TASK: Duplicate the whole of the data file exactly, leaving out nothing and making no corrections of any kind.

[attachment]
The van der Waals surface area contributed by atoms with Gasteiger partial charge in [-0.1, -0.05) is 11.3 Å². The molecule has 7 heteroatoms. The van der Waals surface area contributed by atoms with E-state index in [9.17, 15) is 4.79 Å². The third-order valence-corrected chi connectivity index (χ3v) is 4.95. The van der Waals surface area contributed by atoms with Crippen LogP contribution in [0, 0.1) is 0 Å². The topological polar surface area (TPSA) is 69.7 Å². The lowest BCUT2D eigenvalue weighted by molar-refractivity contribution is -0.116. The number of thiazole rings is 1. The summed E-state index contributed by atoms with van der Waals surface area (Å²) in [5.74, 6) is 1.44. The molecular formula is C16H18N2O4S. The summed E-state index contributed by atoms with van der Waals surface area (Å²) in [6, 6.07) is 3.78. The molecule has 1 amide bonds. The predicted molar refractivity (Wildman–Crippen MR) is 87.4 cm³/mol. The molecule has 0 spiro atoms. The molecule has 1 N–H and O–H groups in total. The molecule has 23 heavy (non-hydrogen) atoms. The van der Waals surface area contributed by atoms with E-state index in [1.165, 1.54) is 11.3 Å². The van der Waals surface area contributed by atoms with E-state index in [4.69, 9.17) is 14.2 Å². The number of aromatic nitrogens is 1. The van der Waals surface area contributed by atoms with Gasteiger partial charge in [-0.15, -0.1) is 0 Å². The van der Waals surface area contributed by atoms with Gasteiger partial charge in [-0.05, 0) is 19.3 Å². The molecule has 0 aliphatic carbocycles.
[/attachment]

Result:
The van der Waals surface area contributed by atoms with Gasteiger partial charge in [-0.1, -0.05) is 11.3 Å². The molecule has 7 heteroatoms. The van der Waals surface area contributed by atoms with E-state index in [9.17, 15) is 4.79 Å². The third-order valence-corrected chi connectivity index (χ3v) is 4.95. The van der Waals surface area contributed by atoms with Crippen LogP contribution in [0, 0.1) is 0 Å². The topological polar surface area (TPSA) is 69.7 Å². The lowest BCUT2D eigenvalue weighted by molar-refractivity contribution is -0.116. The number of thiazole rings is 1. The summed E-state index contributed by atoms with van der Waals surface area (Å²) in [5.74, 6) is 1.44. The molecular formula is C16H18N2O4S. The summed E-state index contributed by atoms with van der Waals surface area (Å²) in [6, 6.07) is 3.78. The molecule has 1 amide bonds. The predicted molar refractivity (Wildman–Crippen MR) is 87.4 cm³/mol. The molecule has 0 spiro atoms. The molecule has 1 N–H and O–H groups in total. The molecule has 23 heavy (non-hydrogen) atoms. The van der Waals surface area contributed by atoms with E-state index in [1.165, 1.54) is 11.3 Å². The van der Waals surface area contributed by atoms with E-state index in [4.69, 9.17) is 14.2 Å². The number of aromatic nitrogens is 1. The van der Waals surface area contributed by atoms with Gasteiger partial charge in [-0.15, -0.1) is 0 Å². The van der Waals surface area contributed by atoms with Gasteiger partial charge in [-0.05, 0) is 19.3 Å². The molecule has 0 aliphatic carbocycles.